The Waterford naval officer who became first governor of New Zealand

William Hobson was implicated in the transfer of land from Maori to profit settlers

Captain William Hobson survived three bouts of yellow fever and twice being captured by pirates to become the first governor of New Zealand. Image: Wikimedia Commons

Captain William Hobson survived three bouts of yellow fever and twice being captured by pirates to become the first governor of New Zealand. Image: Wikimedia Commons

 

William Hobson survived three bouts of yellow fever and twice being captured by pirates to become the first governor of New Zealand. Despite his ability to endure so many brushes with death, it was arguably the strain of governing a new colony that precipitated a fatal stroke in 1842.

Hobson’s life was devoted to serving the Royal Navy and British imperial administration.

Born into middling circumstances, Hobson was the son of a Waterford barrister. In 1803, aged 21, he entered the Royal Navy as a “gentleman volunteer”. The Napoleonic Wars offered variety and excitement as he pursued the French in the North Sea and the West Indies, eventually being promoted to lieutenant.

In 1818, Hobson found the next chapter of his career in the West Indies, where he pursued pirates and slave ships. His unscrupulous targets occasionally bested him, and he was twice captured by pirates off the coast of Cuba.

The Caribbean climate also proved itself an adversary, and Hobson contracted yellow fever three times, one of the most dangerous infectious diseases of the age.

New Zealand

Hobson saw new opportunities in the embryonic British colonies in the South Pacific, and in 1834 was dispatched to Australian waters. He was instrumental in the establishment of Port Phillip in 1836, an important early settlement that would grow into the present-day of Melbourne.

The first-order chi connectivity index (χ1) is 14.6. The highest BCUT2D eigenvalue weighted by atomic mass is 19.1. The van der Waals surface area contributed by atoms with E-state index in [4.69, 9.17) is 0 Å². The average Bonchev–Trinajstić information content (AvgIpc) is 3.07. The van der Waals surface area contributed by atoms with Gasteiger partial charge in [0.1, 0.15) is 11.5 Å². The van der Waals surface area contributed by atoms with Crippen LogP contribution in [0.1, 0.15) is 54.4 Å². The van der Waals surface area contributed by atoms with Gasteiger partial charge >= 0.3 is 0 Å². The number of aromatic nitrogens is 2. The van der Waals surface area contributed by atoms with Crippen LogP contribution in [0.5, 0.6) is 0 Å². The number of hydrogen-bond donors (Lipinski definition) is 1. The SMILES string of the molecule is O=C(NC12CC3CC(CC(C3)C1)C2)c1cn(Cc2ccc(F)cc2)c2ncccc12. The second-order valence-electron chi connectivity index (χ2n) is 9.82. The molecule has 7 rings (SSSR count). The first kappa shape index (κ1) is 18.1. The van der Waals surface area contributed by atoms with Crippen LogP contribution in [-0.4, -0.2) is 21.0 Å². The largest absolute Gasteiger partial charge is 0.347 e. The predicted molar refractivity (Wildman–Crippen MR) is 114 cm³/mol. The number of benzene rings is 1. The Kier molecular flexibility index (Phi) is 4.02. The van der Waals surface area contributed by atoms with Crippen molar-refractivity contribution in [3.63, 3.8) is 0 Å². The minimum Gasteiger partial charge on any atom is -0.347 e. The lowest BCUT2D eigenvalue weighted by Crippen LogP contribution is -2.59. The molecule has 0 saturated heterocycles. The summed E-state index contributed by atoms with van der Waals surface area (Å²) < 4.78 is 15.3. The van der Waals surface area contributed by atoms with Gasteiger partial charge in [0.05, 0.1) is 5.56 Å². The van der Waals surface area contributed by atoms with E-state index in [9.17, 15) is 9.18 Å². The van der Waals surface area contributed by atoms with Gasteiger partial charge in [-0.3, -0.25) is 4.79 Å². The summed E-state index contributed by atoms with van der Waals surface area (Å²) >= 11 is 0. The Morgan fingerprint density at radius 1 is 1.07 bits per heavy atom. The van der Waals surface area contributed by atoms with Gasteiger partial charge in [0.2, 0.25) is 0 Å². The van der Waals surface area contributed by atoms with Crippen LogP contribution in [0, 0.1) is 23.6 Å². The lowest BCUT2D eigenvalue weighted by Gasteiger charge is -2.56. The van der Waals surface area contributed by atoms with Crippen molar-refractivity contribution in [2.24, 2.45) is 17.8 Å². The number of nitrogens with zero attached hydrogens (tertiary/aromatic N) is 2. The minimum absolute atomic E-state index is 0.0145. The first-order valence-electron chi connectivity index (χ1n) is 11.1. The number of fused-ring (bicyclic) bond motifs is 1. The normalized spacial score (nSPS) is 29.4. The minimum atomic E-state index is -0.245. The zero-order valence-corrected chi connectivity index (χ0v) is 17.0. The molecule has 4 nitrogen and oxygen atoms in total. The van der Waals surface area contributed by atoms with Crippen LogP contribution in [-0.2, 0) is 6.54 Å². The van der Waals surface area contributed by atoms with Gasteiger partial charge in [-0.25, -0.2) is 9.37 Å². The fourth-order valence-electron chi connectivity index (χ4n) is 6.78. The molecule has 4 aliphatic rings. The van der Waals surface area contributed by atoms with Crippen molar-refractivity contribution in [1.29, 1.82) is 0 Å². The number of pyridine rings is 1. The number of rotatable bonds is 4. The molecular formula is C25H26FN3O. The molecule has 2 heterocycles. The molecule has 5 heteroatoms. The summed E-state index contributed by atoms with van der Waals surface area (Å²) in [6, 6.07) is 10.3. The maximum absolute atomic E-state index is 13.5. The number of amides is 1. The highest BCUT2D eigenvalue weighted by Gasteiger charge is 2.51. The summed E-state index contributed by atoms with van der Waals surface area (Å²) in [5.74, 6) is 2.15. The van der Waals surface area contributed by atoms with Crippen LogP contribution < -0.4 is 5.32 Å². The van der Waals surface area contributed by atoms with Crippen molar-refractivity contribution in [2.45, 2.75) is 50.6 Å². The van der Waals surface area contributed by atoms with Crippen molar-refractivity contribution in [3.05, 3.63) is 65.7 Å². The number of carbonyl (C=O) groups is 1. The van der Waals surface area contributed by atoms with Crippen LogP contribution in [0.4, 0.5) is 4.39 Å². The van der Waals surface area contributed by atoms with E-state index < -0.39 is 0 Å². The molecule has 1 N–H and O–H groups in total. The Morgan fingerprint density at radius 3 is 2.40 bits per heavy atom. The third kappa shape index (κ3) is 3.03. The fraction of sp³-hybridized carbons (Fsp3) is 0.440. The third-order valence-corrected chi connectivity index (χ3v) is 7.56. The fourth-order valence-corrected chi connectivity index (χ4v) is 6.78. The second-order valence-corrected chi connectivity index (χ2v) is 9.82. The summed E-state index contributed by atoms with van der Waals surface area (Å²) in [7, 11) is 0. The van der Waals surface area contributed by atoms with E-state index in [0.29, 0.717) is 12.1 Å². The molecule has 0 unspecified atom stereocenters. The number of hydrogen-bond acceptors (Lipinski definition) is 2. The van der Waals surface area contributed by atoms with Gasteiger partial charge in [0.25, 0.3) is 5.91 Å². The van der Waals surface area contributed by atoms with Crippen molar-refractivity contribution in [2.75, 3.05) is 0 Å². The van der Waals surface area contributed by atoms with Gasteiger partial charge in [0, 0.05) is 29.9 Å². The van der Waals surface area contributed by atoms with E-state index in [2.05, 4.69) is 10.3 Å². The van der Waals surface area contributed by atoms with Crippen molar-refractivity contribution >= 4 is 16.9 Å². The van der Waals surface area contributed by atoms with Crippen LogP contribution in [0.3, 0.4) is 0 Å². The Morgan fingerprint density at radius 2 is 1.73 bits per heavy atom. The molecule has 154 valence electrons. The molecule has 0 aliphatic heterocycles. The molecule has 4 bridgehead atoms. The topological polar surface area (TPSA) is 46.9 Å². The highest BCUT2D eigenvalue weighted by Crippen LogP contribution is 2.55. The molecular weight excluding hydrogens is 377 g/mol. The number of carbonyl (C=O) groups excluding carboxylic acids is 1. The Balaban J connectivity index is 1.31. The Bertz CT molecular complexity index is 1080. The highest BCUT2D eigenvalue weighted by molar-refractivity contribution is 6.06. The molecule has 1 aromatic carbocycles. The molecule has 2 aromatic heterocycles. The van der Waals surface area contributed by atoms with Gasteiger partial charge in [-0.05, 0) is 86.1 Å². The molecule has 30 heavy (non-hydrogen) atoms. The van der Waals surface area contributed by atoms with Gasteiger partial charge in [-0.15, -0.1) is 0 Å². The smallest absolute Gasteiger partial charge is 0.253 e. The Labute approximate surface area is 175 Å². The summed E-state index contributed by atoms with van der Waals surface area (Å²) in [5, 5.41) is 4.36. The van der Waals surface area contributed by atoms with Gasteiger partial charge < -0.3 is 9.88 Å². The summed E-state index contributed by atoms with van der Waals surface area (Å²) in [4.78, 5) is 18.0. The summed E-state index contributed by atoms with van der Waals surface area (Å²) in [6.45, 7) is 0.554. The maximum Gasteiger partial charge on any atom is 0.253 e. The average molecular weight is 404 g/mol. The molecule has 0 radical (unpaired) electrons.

Whether Hobson was the person best suited to the role, or simply the one nearest at hand, in 1837 he was dispatched to New Zealand, charged with reporting on the war with Maori.

As lieutenant-governor from 1840, Hobson was implicated in the transfer of land from Maori to the profit of settlers, and as the person with ultimate responsibility for negotiations, he also failed to provide Maori chiefs with adequate translations or explanations of the Treaty of Waitangi, the founding document of New Zealand.

In the face of opposition from New Zealand Company settlers at Port Nicholson (now Wellington), and an attempted French takeover of the South Island, Hobson proclaimed British sovereignty over New Zealand in May 1840. The islands became a crown colony in 1841, ushering in the era of European settlement and the destruction of the traditional Maori way of life.

Unpopular

Despite the outward signs of British authority - the “wooden palace” or Government House, vice-regal dinners, flags - New Zealand was the farthest of the colonies. Despatches took nine months to reach Hobson, he was unpopular with the settler population and with the press, and while he was painfully aware of the minority status of the white settlers, his attempts to appease Maori were clumsy and miscalculated.

For example, he appointed a missionary, George Clarke, as “protector of the aborigines”, but Clarke was also required to purchase land from Maori on terms that would only ever profit colonial government and white settlers.

On her husband’s death in 1842, Eliza Hobson quickly realised that she could not depend on British government support for her family of five. A merchant’s daughter and shrewd property investor, she left the fledgling colony in 1843 and returned permanently to Plymouth in England. On her departure, she was presented with an illustrated album that was specially reprinted for the 150th anniversary of the colony’s foundation.

Hobson’s life encapsulates the roles of the Royal Navy and British imperial administration in providing employment opportunities for countless Irish men in the 18th and 19th centuries. From low-ranking cabin boys to the most senior positions, Irish people joined up for many reasons; some sought adventure, and others needed stable employment.

Those, like Hobson, who were committed to the idea of empire, serve as a reminder that Irish people were implicated in British imperial enterprises across the globe.

This Extraordinary Emigrants article was written by Dr Angela Byrne, Department of Foreign Affairs and Trade Historian-in-Residence at EPIC The Irish Emigration Museum in Dublin’s Docklands. Learn more about Irish mariners at the exhibition, ‘Across the Waves: The Seafaring Irish’ at EPIC until April 12th. epicchq.com

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